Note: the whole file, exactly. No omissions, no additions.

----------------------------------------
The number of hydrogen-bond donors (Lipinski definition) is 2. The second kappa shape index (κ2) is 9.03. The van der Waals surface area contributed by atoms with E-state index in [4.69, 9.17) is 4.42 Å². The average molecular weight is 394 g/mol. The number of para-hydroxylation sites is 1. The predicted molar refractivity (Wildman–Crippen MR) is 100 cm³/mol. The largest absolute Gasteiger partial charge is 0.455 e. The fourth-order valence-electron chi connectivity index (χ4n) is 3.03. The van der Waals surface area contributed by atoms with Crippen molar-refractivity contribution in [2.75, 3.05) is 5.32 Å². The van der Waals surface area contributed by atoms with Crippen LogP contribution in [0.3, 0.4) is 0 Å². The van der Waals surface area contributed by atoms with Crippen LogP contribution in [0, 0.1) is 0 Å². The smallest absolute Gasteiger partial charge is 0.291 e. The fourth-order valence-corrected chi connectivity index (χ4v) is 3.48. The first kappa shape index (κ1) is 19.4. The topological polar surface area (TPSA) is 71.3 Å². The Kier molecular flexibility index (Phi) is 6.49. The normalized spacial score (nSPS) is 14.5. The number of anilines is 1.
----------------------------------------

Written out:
The number of hydrogen-bond donors (Lipinski definition) is 2. The second kappa shape index (κ2) is 9.03. The van der Waals surface area contributed by atoms with E-state index in [4.69, 9.17) is 4.42 Å². The average molecular weight is 394 g/mol. The number of para-hydroxylation sites is 1. The predicted molar refractivity (Wildman–Crippen MR) is 100 cm³/mol. The largest absolute Gasteiger partial charge is 0.455 e. The fourth-order valence-electron chi connectivity index (χ4n) is 3.03. The van der Waals surface area contributed by atoms with Crippen molar-refractivity contribution in [2.75, 3.05) is 5.32 Å². The van der Waals surface area contributed by atoms with Crippen LogP contribution in [0.3, 0.4) is 0 Å². The van der Waals surface area contributed by atoms with Crippen LogP contribution in [0, 0.1) is 0 Å². The smallest absolute Gasteiger partial charge is 0.291 e. The fourth-order valence-corrected chi connectivity index (χ4v) is 3.48. The first kappa shape index (κ1) is 19.4. The topological polar surface area (TPSA) is 71.3 Å². The Kier molecular flexibility index (Phi) is 6.49. The normalized spacial score (nSPS) is 14.5. The number of anilines is 1.